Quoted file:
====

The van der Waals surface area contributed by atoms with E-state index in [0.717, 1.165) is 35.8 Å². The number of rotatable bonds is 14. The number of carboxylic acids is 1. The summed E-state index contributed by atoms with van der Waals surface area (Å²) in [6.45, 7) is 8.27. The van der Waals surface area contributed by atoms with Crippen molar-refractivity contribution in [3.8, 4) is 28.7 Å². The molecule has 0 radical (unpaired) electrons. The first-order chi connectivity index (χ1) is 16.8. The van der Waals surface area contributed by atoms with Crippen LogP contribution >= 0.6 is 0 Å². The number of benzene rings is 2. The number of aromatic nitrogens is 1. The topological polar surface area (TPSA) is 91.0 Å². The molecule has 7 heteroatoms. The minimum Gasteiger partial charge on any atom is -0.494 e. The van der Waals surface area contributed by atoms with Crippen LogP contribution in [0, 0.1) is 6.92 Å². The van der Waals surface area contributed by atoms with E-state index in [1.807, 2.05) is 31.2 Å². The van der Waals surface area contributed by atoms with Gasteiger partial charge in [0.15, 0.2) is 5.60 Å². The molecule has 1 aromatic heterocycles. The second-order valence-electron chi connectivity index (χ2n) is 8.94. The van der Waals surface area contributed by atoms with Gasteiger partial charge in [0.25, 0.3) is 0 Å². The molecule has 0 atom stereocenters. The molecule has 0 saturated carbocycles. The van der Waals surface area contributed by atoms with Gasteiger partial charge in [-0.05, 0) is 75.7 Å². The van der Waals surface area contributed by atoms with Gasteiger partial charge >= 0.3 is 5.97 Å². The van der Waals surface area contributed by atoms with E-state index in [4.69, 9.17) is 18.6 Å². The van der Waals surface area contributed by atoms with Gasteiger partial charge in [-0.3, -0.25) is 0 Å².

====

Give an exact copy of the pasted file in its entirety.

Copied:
The van der Waals surface area contributed by atoms with E-state index in [0.717, 1.165) is 35.8 Å². The number of rotatable bonds is 14. The number of carboxylic acids is 1. The summed E-state index contributed by atoms with van der Waals surface area (Å²) in [6.45, 7) is 8.27. The van der Waals surface area contributed by atoms with Crippen molar-refractivity contribution in [3.8, 4) is 28.7 Å². The molecule has 0 radical (unpaired) electrons. The first-order chi connectivity index (χ1) is 16.8. The van der Waals surface area contributed by atoms with Crippen LogP contribution >= 0.6 is 0 Å². The number of benzene rings is 2. The number of aromatic nitrogens is 1. The topological polar surface area (TPSA) is 91.0 Å². The molecule has 7 heteroatoms. The minimum Gasteiger partial charge on any atom is -0.494 e. The van der Waals surface area contributed by atoms with Crippen LogP contribution in [0, 0.1) is 6.92 Å². The van der Waals surface area contributed by atoms with E-state index in [1.807, 2.05) is 31.2 Å². The van der Waals surface area contributed by atoms with Gasteiger partial charge in [0.15, 0.2) is 5.60 Å². The molecule has 1 aromatic heterocycles. The second-order valence-electron chi connectivity index (χ2n) is 8.94. The van der Waals surface area contributed by atoms with Gasteiger partial charge in [0.25, 0.3) is 0 Å². The molecule has 0 atom stereocenters. The molecule has 0 saturated carbocycles. The van der Waals surface area contributed by atoms with Gasteiger partial charge in [-0.05, 0) is 75.7 Å². The van der Waals surface area contributed by atoms with Gasteiger partial charge >= 0.3 is 5.97 Å². The van der Waals surface area contributed by atoms with E-state index in [4.69, 9.17) is 18.6 Å². The van der Waals surface area contributed by atoms with Gasteiger partial charge in [-0.3, -0.25) is 0 Å².